The same applies to biomass plants, although here there are also examples where this energy production is extremely economical. This applies to companies where biomass is a waste product. The best-known example is wood-processing companies. The use of geothermal energy by companies is not yet widespread in Germany, but there are efforts to establish it more and more.

How do companies influence the development of renewable energy?

The economy has a significant influence on the development of renewable energy. In many places, it is private companies that are focusing on the increased use of renewable energy. The reasons for this is primarily the desired energy autonomy. A worldwide dwindling acceptance of fossil energy results in unpredictable price developments in the medium term. The COVID-19 crisis and the accident with the cargo ship in the Suez Canal have also shown how unstable global supply chains can be, even with fossil energy sources.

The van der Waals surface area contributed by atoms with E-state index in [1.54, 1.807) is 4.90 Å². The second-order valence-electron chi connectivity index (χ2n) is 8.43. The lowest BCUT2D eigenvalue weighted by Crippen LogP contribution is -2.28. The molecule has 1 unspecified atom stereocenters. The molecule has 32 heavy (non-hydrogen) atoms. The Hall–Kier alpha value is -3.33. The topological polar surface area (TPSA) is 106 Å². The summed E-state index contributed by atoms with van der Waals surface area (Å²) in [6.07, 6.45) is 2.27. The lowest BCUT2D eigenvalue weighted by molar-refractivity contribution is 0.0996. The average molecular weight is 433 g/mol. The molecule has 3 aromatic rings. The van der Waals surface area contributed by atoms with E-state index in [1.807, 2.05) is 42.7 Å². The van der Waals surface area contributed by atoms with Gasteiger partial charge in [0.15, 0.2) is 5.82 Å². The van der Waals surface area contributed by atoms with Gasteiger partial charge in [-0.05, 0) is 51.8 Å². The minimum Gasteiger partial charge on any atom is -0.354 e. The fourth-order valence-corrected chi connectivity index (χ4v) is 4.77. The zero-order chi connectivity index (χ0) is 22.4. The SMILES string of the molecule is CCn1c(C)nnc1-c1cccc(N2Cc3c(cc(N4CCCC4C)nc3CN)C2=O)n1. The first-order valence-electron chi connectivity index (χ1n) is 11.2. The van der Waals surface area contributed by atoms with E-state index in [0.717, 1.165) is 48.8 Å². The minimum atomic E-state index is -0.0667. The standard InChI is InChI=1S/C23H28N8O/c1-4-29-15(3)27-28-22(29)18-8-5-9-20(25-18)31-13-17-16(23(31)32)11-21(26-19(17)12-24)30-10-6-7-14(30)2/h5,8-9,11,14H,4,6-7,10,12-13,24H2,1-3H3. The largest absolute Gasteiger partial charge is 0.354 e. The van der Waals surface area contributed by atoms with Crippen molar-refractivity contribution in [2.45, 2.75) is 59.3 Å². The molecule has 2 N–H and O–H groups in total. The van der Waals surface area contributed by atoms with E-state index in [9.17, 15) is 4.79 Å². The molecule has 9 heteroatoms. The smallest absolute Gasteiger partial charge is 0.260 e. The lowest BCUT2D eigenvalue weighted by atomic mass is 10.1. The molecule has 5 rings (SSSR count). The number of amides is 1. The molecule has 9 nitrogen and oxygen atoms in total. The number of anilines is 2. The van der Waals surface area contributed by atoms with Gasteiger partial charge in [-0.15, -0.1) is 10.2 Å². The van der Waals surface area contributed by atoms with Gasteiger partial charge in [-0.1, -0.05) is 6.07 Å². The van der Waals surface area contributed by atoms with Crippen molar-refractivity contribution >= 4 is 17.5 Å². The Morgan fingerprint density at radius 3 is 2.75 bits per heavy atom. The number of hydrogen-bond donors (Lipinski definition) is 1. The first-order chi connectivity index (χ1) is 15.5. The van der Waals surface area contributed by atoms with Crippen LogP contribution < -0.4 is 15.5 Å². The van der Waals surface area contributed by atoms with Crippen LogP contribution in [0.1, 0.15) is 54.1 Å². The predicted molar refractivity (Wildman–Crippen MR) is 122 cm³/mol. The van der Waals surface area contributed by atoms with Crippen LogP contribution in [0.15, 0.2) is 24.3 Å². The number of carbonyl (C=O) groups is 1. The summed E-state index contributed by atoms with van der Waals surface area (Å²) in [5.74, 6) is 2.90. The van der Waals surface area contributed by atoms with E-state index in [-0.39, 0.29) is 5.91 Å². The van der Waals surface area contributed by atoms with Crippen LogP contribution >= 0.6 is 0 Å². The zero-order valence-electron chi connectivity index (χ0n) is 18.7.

However, companies are also campaigning for an expansion of renewable energy because ecological awareness has become indispensable for their own PR and marketing strategies. Only those who pay attention to climate change and increasingly rely on renewable energy will be perceived as a serious trading partner in the medium term. At the same time, the economy is pushing not only for the expansion but also for further developing clean ways of producing energy. Because the more effectively that generation takes place, the more reliable and economically beneficial electricity generation will be.

What impact does renewable energy currently have on the environment?

The goal of the energy transition to reduce CO2 emissions has so far only been achieved slowly. Although the expansion of renewable energy is being intensively promoted worldwide, their global share of primary energy consumption has hardly increased since 1990. One of the reasons for this is that at the same time the use of fossil energy sources has been massively expanded and the demand for energy has increased. In the same period, global CO2 emissions have also increased significantly. Specifically, these were around 22.7 billion tonnes in 1990 and around 36.4 billion tonnes annually in 2019.